March 19, 2012

Stuff I Made: Flower Power Shower Wrap.

Yeah, I said it.

Flower. Power. Shower. Wrap.

That's its name, and I'm sticking to it.

So ... not sure if anyone else except me thinks a "shower wrap" is rad. But this guy has been on my To Make list for over a month now. While we were in Key West we wandered into this beach towel shop and I saw these shower wraps that the shopkeeper said a woman made locally. They were $60, but so lovely I thought about buying one. I need a shower wrap, I suddenly realized.

I ended up making one today because the need wasn't going away. I think the whole thing cost about $10 to make + several hours of my afternoon. Happily spent hours.

Let's talk about something ridiculous: Trying to photograph yourself in a towel in your dining room. Anyway, hope you got the gist of the shower wrap's aesthetics.

Here's how I made it, if you like shower wraps as much as me:

What You Need:
  • 1 and 1/2 yard of terrycloth or any variety of fleecey-lovey-goodness fabric (mine was on sale at Jo-Ann's for $6 a yard)
  • Fabric scraps
  • Scissors, thread, sewing machine
  • Velcro
  • 1 and 1/2 inch elastic, about 25 inches long
(This pattern is for a one-size-fits-most shower wrap and makes allowances for different chest sizes.) 

1) Cut your fabric so that it measures 33" by 55". 

2) Measure yourself around your chest and under your armpits so that the measuring tape is sitting atop your bazoombas. Whatever your measurement is, subtract 10" and cut piece of elastic this size. This gives just enough stretch to your elastic to keep your wrap in place. 

3) To form the elastic casing of your wrap, fold two inches over, pin in place and sew down.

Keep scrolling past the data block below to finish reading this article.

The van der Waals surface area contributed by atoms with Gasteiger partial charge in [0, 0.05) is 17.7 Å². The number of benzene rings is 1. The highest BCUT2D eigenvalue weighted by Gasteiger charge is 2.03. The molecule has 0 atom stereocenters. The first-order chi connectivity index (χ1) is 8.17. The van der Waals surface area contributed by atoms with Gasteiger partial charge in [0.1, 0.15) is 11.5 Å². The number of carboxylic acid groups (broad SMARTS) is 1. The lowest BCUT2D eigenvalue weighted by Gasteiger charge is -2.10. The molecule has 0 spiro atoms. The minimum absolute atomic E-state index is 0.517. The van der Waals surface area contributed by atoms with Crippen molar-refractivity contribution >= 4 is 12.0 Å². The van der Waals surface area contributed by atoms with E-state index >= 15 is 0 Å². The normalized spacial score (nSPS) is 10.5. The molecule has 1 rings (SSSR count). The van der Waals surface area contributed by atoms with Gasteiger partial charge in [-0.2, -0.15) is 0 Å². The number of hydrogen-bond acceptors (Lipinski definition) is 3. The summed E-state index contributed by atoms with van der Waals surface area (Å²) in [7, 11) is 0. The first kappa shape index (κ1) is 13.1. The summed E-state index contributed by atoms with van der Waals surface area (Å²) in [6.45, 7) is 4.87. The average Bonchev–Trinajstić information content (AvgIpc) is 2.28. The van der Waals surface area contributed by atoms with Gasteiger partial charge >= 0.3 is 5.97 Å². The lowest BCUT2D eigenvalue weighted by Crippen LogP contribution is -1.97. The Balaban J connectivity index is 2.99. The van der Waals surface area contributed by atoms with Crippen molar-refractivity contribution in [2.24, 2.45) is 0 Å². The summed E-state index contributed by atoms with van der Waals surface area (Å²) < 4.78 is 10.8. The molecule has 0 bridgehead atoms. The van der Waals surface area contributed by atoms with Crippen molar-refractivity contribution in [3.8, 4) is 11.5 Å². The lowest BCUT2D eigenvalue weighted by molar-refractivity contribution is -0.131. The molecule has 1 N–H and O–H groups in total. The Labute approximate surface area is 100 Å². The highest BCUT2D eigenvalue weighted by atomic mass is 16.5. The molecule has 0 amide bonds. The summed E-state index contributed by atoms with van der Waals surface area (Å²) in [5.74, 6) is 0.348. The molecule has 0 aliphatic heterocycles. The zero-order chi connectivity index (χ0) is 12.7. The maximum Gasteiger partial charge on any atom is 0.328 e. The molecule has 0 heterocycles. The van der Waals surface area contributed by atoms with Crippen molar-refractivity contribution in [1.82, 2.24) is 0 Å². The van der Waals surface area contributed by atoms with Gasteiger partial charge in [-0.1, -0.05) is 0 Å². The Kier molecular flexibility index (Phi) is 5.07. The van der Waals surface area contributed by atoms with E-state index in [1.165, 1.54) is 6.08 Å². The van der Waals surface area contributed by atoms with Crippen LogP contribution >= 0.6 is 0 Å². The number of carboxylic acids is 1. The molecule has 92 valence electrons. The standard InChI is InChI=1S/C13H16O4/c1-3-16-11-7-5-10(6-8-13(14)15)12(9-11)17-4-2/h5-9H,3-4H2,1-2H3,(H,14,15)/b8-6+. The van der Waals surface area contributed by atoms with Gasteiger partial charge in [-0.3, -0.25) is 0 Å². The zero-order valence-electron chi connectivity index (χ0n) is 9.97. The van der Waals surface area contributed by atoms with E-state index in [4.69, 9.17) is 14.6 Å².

4) After hemming, attach a safety pin to one end of your elastic and use it to wriggle the elastic through the hem. Pull the elastic through so that there's six inches at one end that has no elastic. (This six-inch space is where your Velcro will go.) Stitch the elastic down, running several rows of stitched over it to hold in place. Then continue threading elastic through hem, stopping within six inches of the other side. Stitch that elastic place, too, leaving another six inch space with no elastic. This should give your wrap just enough of a gather.  

5) Pin the sides and bottom of your wrap and hem. 

6) Cut out your Velcro pieces and pin them in place. Try it on to make sure everything lines up. Use your machine to sew the Velcro down. It will look like this (before you sew):

7) Find a shape you like and want to applique. To get this pattern, I used this image and blew it up on my computer screen. Then I taped paper to the screen and traced it. I decided to use vintage sheet scraps leftover from another project to make the petals. 

8) After you cut everything out, pin it in place. 

9) Use your sewing machine to stitch around the edge of your circle, tucking the petal ends underneath. Then sew along the edge of your petals. Word up. You are done. 

10) Wear (in your dining room or elsewhere) and enjoy!